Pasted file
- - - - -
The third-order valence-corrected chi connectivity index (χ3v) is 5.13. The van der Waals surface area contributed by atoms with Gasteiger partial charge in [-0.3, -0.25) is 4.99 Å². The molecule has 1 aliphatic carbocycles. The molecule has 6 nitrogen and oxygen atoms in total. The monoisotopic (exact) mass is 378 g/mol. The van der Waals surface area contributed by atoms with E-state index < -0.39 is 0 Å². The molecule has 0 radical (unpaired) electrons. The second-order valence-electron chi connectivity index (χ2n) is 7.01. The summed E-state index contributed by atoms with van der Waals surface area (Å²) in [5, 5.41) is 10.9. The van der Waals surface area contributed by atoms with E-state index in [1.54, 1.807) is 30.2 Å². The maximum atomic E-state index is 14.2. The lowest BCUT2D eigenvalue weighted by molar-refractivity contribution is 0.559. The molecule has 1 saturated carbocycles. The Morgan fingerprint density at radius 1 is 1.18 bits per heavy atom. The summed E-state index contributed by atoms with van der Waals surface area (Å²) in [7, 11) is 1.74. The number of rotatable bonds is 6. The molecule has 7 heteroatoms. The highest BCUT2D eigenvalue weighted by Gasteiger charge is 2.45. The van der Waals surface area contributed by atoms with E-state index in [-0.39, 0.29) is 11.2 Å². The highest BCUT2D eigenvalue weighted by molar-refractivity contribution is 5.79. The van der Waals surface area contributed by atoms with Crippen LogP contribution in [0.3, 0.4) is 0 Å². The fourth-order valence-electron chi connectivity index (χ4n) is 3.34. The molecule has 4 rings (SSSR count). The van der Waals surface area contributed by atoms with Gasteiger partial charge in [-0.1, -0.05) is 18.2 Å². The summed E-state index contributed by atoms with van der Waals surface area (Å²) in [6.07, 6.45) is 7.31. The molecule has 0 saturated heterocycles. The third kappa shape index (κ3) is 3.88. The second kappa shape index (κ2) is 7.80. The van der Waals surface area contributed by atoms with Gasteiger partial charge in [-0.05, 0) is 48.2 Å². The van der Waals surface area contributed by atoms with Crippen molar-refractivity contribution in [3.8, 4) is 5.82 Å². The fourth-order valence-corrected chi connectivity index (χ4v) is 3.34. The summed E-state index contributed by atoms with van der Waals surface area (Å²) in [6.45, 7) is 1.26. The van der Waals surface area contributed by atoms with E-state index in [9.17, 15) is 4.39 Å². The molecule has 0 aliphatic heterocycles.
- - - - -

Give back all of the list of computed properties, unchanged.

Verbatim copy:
The third-order valence-corrected chi connectivity index (χ3v) is 5.13. The van der Waals surface area contributed by atoms with Gasteiger partial charge in [-0.3, -0.25) is 4.99 Å². The molecule has 1 aliphatic carbocycles. The molecule has 6 nitrogen and oxygen atoms in total. The monoisotopic (exact) mass is 378 g/mol. The van der Waals surface area contributed by atoms with E-state index < -0.39 is 0 Å². The molecule has 0 radical (unpaired) electrons. The second-order valence-electron chi connectivity index (χ2n) is 7.01. The summed E-state index contributed by atoms with van der Waals surface area (Å²) in [5, 5.41) is 10.9. The van der Waals surface area contributed by atoms with E-state index in [1.54, 1.807) is 30.2 Å². The maximum atomic E-state index is 14.2. The lowest BCUT2D eigenvalue weighted by molar-refractivity contribution is 0.559. The molecule has 1 saturated carbocycles. The Morgan fingerprint density at radius 1 is 1.18 bits per heavy atom. The summed E-state index contributed by atoms with van der Waals surface area (Å²) in [7, 11) is 1.74. The number of rotatable bonds is 6. The molecule has 7 heteroatoms. The highest BCUT2D eigenvalue weighted by Gasteiger charge is 2.45. The van der Waals surface area contributed by atoms with E-state index in [-0.39, 0.29) is 11.2 Å². The highest BCUT2D eigenvalue weighted by molar-refractivity contribution is 5.79. The van der Waals surface area contributed by atoms with Crippen LogP contribution in [0.3, 0.4) is 0 Å². The fourth-order valence-electron chi connectivity index (χ4n) is 3.34. The molecule has 4 rings (SSSR count). The van der Waals surface area contributed by atoms with Gasteiger partial charge in [-0.1, -0.05) is 18.2 Å². The summed E-state index contributed by atoms with van der Waals surface area (Å²) in [6.07, 6.45) is 7.31. The molecule has 0 saturated heterocycles. The third kappa shape index (κ3) is 3.88. The second kappa shape index (κ2) is 7.80. The van der Waals surface area contributed by atoms with Gasteiger partial charge in [-0.05, 0) is 48.2 Å². The van der Waals surface area contributed by atoms with Crippen molar-refractivity contribution in [3.8, 4) is 5.82 Å². The fourth-order valence-corrected chi connectivity index (χ4v) is 3.34. The summed E-state index contributed by atoms with van der Waals surface area (Å²) in [6.45, 7) is 1.26. The van der Waals surface area contributed by atoms with E-state index in [9.17, 15) is 4.39 Å². The molecule has 0 aliphatic heterocycles.